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Risk Management

Risk Management

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Risk Management

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  1. Risk Management MGMT15 BSBRSK501A

  2. Element and Performance Criteria 1. Establish Risk Context 1.1 Review organisational process, procedures and requirements for undertaking risk management 1.2 Determine scope for risk management process 1.3 Identify internal and external stakeholders and their issues 1.4 Review political, economic, social, legal, technological and policy context 1.5 Review strengths and weakness of existing arrangements 1.6 Document critical success factors, goals or objectives for area including in scope

  3. Element and Performance Criteria 1.7 Obtain support for risk management activities 1.8 Communicate with relevant parties about the risk management and invite participation

  4. Element and Performance Criteria 2. Identify Risk 2.1 Invite relevant parties to assist in the identification of risks 2.2 Research risks that may apply to scope 2.3 Use the tools and techniques to generate a list of risks that apply to the scope, in consultation with relevant parties

  5. Element and Performance Criteria 3. Analyse Risks 3.1 Review organisational process, procedures and requirements for undertaking risk management 3.2 Determine scope for risk management process 3.3 Identify internal and external stakeholders and their issues 3.4 Review political, economic, social, legal, technological and policy context 3.5 Review strengths and weakness of existing arrangements 3.6 Document critical success factors, goals or objectives for area including in scope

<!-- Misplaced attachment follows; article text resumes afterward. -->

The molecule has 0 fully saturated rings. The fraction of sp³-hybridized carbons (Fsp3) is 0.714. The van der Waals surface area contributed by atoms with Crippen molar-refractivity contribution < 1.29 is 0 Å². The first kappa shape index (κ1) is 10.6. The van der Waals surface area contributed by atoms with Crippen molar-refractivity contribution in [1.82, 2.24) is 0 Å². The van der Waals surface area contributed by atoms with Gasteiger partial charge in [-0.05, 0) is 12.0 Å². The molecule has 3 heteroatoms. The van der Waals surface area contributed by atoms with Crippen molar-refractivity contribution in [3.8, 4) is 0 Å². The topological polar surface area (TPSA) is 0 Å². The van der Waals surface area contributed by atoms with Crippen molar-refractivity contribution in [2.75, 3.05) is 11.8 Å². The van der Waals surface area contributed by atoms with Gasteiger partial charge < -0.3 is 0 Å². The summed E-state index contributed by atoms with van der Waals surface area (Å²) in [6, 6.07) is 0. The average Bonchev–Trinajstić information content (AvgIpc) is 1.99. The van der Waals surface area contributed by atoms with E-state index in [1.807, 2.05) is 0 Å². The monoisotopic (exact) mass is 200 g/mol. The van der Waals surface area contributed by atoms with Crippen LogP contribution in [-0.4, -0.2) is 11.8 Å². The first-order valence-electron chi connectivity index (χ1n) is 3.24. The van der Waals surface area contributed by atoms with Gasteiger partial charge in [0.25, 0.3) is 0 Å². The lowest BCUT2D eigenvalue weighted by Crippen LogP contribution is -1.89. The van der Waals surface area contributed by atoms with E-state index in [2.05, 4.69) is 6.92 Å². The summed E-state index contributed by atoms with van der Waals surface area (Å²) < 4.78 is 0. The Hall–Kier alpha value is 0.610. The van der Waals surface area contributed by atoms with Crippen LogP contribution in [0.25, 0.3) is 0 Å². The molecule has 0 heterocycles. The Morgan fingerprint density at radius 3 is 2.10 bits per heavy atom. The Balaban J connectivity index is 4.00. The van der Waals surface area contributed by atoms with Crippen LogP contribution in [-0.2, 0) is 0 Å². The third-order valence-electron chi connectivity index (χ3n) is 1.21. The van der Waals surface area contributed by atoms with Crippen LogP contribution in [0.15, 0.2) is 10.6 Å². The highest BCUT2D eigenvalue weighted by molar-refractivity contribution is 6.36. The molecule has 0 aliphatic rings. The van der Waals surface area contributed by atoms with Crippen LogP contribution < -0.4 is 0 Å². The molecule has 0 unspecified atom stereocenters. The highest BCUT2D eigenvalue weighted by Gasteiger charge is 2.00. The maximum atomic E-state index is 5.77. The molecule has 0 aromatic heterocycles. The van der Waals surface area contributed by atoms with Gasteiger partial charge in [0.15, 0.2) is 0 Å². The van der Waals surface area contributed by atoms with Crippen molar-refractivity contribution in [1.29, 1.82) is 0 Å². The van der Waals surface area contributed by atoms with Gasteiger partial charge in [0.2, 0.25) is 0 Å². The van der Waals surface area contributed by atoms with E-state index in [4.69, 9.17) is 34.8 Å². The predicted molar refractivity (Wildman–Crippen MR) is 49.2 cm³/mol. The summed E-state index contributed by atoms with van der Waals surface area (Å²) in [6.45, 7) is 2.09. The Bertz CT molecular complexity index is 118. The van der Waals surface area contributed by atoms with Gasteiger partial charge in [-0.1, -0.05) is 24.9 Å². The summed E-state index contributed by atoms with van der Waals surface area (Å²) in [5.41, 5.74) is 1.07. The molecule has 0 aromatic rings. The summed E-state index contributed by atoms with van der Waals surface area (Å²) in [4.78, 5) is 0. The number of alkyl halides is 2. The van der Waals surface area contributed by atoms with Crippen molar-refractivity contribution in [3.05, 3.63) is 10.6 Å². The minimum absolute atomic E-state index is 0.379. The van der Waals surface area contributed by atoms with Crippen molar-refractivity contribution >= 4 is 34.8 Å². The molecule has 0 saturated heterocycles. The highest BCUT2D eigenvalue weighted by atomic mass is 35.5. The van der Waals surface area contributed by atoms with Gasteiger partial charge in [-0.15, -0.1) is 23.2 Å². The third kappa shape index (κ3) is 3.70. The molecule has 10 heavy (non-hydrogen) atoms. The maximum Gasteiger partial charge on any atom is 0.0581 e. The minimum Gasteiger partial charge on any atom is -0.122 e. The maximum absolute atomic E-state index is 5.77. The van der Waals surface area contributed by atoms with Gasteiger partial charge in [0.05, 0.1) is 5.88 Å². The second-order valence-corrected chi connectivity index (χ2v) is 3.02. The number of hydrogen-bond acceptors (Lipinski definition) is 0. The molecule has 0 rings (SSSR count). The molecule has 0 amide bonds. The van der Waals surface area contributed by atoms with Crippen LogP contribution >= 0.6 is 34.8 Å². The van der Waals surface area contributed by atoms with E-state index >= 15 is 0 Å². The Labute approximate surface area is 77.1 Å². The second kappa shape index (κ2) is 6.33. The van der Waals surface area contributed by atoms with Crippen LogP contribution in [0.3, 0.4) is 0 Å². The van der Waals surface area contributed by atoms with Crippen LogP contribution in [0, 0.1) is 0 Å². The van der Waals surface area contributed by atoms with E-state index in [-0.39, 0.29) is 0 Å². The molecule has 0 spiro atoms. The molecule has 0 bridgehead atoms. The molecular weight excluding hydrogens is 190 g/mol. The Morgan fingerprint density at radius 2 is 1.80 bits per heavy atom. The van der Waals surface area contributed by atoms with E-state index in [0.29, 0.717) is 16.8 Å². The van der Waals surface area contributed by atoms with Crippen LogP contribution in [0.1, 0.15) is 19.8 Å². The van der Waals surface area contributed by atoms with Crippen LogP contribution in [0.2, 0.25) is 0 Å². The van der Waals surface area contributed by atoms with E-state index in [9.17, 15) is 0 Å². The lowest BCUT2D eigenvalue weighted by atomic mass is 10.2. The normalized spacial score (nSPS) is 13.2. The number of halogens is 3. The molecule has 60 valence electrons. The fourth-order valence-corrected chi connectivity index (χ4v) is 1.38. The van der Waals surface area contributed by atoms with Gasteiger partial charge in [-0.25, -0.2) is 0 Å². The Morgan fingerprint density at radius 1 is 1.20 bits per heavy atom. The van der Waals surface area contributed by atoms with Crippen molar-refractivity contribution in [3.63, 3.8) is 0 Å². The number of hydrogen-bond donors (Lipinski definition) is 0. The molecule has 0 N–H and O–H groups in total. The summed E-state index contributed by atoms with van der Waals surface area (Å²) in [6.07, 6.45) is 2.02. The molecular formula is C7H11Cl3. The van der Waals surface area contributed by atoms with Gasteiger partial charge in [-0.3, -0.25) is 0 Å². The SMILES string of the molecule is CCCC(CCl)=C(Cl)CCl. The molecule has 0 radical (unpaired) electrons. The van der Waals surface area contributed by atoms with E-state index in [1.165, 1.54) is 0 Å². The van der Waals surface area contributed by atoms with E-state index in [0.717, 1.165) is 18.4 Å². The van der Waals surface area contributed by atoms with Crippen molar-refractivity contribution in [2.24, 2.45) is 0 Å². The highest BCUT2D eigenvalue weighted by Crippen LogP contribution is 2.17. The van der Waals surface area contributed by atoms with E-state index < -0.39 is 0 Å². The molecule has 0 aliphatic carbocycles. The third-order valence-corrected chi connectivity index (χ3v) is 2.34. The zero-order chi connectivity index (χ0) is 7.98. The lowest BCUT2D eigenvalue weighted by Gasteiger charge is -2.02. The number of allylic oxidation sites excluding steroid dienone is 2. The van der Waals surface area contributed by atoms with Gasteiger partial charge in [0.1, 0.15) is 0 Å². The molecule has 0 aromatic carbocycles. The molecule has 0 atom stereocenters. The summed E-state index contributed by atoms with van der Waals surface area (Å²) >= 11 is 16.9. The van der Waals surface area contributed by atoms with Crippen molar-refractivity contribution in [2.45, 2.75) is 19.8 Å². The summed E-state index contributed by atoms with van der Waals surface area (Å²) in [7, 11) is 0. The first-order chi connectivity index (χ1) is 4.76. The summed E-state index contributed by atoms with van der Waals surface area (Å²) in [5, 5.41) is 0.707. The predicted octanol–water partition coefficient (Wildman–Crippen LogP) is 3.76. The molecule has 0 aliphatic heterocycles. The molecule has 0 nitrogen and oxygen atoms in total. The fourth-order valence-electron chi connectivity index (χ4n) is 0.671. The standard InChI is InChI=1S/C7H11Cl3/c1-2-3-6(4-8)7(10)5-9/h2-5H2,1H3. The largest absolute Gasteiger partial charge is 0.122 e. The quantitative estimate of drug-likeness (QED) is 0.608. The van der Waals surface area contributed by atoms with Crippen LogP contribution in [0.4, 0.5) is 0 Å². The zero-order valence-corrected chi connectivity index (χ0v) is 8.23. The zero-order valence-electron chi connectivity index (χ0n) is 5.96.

6. Element and Performance Criteria 4. Select and Implement Treatments 4.1 Determine and select most appropriate options for treating risks 4.2 Develop an action plan for implementing risk treatment 4.3 Communicate risk management process to relevant parties 4.4 Ensure all documentation is in order and appropriately stored 4.5 Implement and monitor action plan 4.6 Evaluate risk management process

  7. Establish Risk Context

  8. Establish Risk Context Defining Risk • Risk ‘The chance of something happening that will have an impact on objectives’ (Australian Standard(AS/NZS4360:2004) • Risk Management ‘The guiding principles an organisation uses in relation to its management of risk and the detail of how these principles will operate in practice’

  9. Establish Risk Context • Risk management processes allow organisations to identify potential risks situations, analyse the dimensions of the risk and assess the organisation’s capacity to cope with and manage that risk • In order to ‘survive’ it is necessary to strike an appropriate balance between the amount of risk taken and the amount of the return expected. ‘not too lax not too cautious!’